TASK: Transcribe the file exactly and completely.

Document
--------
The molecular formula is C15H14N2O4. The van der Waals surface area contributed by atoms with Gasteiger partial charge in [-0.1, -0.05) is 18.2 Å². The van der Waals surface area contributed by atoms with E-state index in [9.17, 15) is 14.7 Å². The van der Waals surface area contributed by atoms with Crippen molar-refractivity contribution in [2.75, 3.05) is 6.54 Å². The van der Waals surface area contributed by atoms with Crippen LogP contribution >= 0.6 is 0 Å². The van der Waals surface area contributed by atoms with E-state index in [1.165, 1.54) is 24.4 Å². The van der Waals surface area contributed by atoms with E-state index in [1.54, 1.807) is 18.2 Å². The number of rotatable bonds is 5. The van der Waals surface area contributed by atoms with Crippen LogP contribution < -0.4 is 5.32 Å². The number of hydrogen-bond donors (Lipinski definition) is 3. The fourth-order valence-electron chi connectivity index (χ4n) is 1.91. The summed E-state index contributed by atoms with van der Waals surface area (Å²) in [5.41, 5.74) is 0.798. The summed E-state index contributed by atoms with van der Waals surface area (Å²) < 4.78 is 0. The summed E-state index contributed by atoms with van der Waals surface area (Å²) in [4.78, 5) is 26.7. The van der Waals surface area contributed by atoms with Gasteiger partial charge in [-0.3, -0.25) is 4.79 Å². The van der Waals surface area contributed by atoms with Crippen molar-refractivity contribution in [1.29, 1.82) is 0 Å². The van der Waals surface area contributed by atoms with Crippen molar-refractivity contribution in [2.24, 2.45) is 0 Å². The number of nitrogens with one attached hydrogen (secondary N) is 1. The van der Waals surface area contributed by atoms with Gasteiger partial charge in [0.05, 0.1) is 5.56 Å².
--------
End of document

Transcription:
The molecular formula is C15H14N2O4. The van der Waals surface area contributed by atoms with Gasteiger partial charge in [-0.1, -0.05) is 18.2 Å². The van der Waals surface area contributed by atoms with E-state index in [9.17, 15) is 14.7 Å². The van der Waals surface area contributed by atoms with Crippen molar-refractivity contribution in [2.75, 3.05) is 6.54 Å². The van der Waals surface area contributed by atoms with Crippen LogP contribution >= 0.6 is 0 Å². The van der Waals surface area contributed by atoms with E-state index in [1.165, 1.54) is 24.4 Å². The van der Waals surface area contributed by atoms with E-state index in [1.54, 1.807) is 18.2 Å². The number of rotatable bonds is 5. The van der Waals surface area contributed by atoms with Crippen LogP contribution < -0.4 is 5.32 Å². The number of hydrogen-bond donors (Lipinski definition) is 3. The fourth-order valence-electron chi connectivity index (χ4n) is 1.91. The summed E-state index contributed by atoms with van der Waals surface area (Å²) in [5.41, 5.74) is 0.798. The summed E-state index contributed by atoms with van der Waals surface area (Å²) < 4.78 is 0. The summed E-state index contributed by atoms with van der Waals surface area (Å²) in [4.78, 5) is 26.7. The van der Waals surface area contributed by atoms with Gasteiger partial charge in [-0.3, -0.25) is 4.79 Å². The van der Waals surface area contributed by atoms with Crippen molar-refractivity contribution in [1.29, 1.82) is 0 Å². The van der Waals surface area contributed by atoms with Crippen molar-refractivity contribution in [2.24, 2.45) is 0 Å². The number of nitrogens with one attached hydrogen (secondary N) is 1. The van der Waals surface area contributed by atoms with Gasteiger partial charge in [0.05, 0.1) is 5.56 Å².